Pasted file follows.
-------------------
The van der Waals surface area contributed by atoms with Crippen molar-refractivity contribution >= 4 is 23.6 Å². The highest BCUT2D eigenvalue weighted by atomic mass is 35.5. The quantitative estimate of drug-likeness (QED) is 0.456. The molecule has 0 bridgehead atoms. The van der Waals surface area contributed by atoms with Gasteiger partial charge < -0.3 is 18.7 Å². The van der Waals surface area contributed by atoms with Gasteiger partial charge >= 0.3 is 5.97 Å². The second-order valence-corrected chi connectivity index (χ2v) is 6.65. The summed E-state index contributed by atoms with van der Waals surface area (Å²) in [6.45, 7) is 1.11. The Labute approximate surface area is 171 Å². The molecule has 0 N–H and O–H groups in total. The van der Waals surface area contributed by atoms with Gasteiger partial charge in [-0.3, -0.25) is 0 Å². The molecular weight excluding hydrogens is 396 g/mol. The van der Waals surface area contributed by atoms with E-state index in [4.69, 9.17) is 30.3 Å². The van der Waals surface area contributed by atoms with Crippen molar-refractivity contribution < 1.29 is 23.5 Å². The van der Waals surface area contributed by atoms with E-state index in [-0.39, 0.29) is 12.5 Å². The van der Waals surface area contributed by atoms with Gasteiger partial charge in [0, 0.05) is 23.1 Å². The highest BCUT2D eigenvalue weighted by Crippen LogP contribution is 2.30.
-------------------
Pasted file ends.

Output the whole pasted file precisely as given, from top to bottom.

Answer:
The van der Waals surface area contributed by atoms with Crippen molar-refractivity contribution >= 4 is 23.6 Å². The highest BCUT2D eigenvalue weighted by atomic mass is 35.5. The quantitative estimate of drug-likeness (QED) is 0.456. The molecule has 0 bridgehead atoms. The van der Waals surface area contributed by atoms with Gasteiger partial charge < -0.3 is 18.7 Å². The van der Waals surface area contributed by atoms with Gasteiger partial charge >= 0.3 is 5.97 Å². The second-order valence-corrected chi connectivity index (χ2v) is 6.65. The summed E-state index contributed by atoms with van der Waals surface area (Å²) in [6.45, 7) is 1.11. The Labute approximate surface area is 171 Å². The molecule has 0 N–H and O–H groups in total. The van der Waals surface area contributed by atoms with Gasteiger partial charge in [-0.3, -0.25) is 0 Å². The molecular weight excluding hydrogens is 396 g/mol. The van der Waals surface area contributed by atoms with E-state index in [4.69, 9.17) is 30.3 Å². The van der Waals surface area contributed by atoms with Crippen molar-refractivity contribution < 1.29 is 23.5 Å². The van der Waals surface area contributed by atoms with E-state index in [-0.39, 0.29) is 12.5 Å². The van der Waals surface area contributed by atoms with Gasteiger partial charge in [0, 0.05) is 23.1 Å². The highest BCUT2D eigenvalue weighted by Crippen LogP contribution is 2.30.